As many of you know, I attended a variety of schools growing up. It was intellectual boredom that took me out of the public school I had attended for 2nd and 3rd grade to try homeschooling for a year, and it was my social isolation as a homeschooler that led my parents to their next attempt to educate their smart and extroverted daughter. The compromise was a fundamentalist Baptist school—the only private school in our small town of 5000 in rural Ohio. I spent 5th-8th grades at Ohio Valley Christian School, wearing skirts past my knees, memorizing the KJV, and enduring those miserably catty middle school years. After OVCS, attending a secular private school in North Carolina was quite a change for me, and in fact, my hope that I could find a school that was academically challenging (like my 9th grade institution) and Christian led me to hop to a new school in 10th grade. But I quickly hopped right back.
This is the story I recalled as soon as I saw the “historical Adam” article in Christianity Today this month: my accidental foray into fundamentalism, my fear over my secular education, and my reassessment of Christian education (as a whole) on the basis of the pervasive anti-intellectualism I found at my latest institution of choice. Interestingly, the other day while browsing the grocery story and discussing these experiences with Jeremiah, it hit me for the first time that my persistent feelings of disinterest towards the creation/evolution debate were not, in fact, ever-present. I did briefly care about this issue: I specifically did mediocre on my 9th-grade Old World History test covering “pre-history,” since I thought, Well, I don’t really believe any of this anyway… I had just spent four years hanging out with KJV-only-ists, after all, so I knew that this evolution crap was all hog-wash. Why bother to memorize anything about “Lucy”?
But it was my supposedly enlightened Christian school experience in 10th grade that convinced me creationism was at least equally deserving of the b.s. label. I remember the hope and enthusiasm I felt about taking biology, in particular, in a Christian context. Oh how deeply I was disappointed! Our “unit” on evolution ended up requiring no reading and having no lectures, but instead consisted solely of a research paper. A paper that didn’t even require us to learn evolutionary theory, but instead forced us to gather up all the arguments we could use to refute it. This was at the jeans-allowed, NIV-permitted Christian school, but its utter terror in the face of science was hardly different from the fundies’. I remember dutifully assembling my paper, which I decided would just have to consist of other people’s arguments rather than my genuine opinion. Some of the “evidence” I found actually had to do with the amount of dust on the moon. Dust… on… the… moon… I could not believe I was having to waste my life on this paper.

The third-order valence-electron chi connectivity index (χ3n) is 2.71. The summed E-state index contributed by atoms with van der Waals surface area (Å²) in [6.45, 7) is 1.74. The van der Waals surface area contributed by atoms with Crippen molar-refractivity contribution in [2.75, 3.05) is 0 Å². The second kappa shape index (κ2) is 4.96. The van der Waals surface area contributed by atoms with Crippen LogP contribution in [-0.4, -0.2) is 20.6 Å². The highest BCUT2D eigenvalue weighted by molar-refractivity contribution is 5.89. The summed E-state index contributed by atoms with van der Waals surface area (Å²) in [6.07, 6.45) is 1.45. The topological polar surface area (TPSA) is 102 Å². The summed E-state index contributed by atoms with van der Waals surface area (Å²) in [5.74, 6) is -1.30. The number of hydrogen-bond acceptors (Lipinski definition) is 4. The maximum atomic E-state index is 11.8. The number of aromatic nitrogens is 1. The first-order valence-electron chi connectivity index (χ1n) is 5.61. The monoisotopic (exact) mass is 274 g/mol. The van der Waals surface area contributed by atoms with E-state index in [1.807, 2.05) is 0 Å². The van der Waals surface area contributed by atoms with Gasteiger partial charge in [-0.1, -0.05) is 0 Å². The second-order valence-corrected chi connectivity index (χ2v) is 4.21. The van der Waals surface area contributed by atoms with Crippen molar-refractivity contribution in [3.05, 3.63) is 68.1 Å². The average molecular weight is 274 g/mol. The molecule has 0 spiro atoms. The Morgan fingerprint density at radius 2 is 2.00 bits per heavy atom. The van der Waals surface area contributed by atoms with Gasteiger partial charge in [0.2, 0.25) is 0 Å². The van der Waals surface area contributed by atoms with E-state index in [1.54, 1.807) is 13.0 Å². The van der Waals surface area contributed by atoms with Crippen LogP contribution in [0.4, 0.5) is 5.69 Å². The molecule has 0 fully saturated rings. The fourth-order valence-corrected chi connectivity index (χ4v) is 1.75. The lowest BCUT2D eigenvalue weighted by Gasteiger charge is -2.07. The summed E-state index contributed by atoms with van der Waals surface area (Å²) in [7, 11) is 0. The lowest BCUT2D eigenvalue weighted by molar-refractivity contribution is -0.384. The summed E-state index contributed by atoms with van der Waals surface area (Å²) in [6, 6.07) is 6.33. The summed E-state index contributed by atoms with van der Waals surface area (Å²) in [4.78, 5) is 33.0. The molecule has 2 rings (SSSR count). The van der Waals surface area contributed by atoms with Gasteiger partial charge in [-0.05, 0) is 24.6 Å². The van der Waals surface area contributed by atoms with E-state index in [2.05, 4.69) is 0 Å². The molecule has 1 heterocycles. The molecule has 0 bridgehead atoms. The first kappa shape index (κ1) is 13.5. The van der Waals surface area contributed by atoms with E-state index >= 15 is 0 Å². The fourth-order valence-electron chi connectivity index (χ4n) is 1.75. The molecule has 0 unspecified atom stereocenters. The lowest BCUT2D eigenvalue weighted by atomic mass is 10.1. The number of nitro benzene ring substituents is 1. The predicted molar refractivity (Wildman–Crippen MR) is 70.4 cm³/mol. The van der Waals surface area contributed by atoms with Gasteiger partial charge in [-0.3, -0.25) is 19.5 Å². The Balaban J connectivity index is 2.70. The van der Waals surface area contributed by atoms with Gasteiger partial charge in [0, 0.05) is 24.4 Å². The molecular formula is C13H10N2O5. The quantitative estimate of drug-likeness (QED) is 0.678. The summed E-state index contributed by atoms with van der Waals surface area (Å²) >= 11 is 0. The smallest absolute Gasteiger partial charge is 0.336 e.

By the time I returned to the secular private school the next year, these questions just didn’t matter to me. I had trusted evangelical creationists to have a decent hand of cards, but when I got a peek, I realized they were bluffing. There was a good reason we didn’t actually cover evolution in class—they had no arguments against it. No reasonable ones, anyway. I decided it didn’t really matter how God created the world, anyway—God was still God—and went into college with my faith bolstered by my recently discovered moderate evangelicalism (many thanks to InterVarsity Press, Baker, Eerdmans, Christians for Biblical Equality, and Mark Noll). I have felt decidedly agnostic towards evolution ever since.
To some extent that might be changing, however. My first year of seminary gave me some new and better ways of reading Genesis, and our buddies at BioLogos have helped erase some of the lingering prejudices towards evolution that I may have held. I am not a scientist, so I don’t believe I can make an intelligent case on this kind of an issue—I can merely trust what the (vast, vast) majority of scientists believe. But I do think that over the last three or four years, I’ve continued to drift even further towards the theological middle, a journey which has made me question whether I should continue to treat evolution as such a not-big deal.
Perhaps, instead, I should be awed that I did search for alternative viewpoints as a high school student who realized much of the faith she had been handed could not stand up to questioning. It is, in many ways, a miraculous journey, which makes little logical sense and for which I give God the credit. Unfortunately, not everyone is that lucky. I do not doubt God’s ability to hold onto others or to chase others down, of course, but I do feel that perhaps by not intentionally making theistic evolution a more accessible option, we moderate folk are not doing our Christian duty. We are tragically failing to share truly good news with those already committed to science, and we are tragically failing to reassure many doubting Christians that this does not need to be an issue that causes them to lose their faith.
As I read the CT article, I was struck by the utter nonsense of some of the lengths to which more conservative scholars are now going in order to preserve a historical first couple. If this is what people are being taught, maybe it is time for me to go back and learn the science I never learned in high school. Perhaps the time has come for me to put my apathy aside once and for all, to better educate myself, and to get passionate about this issue—on the theistic evolution side.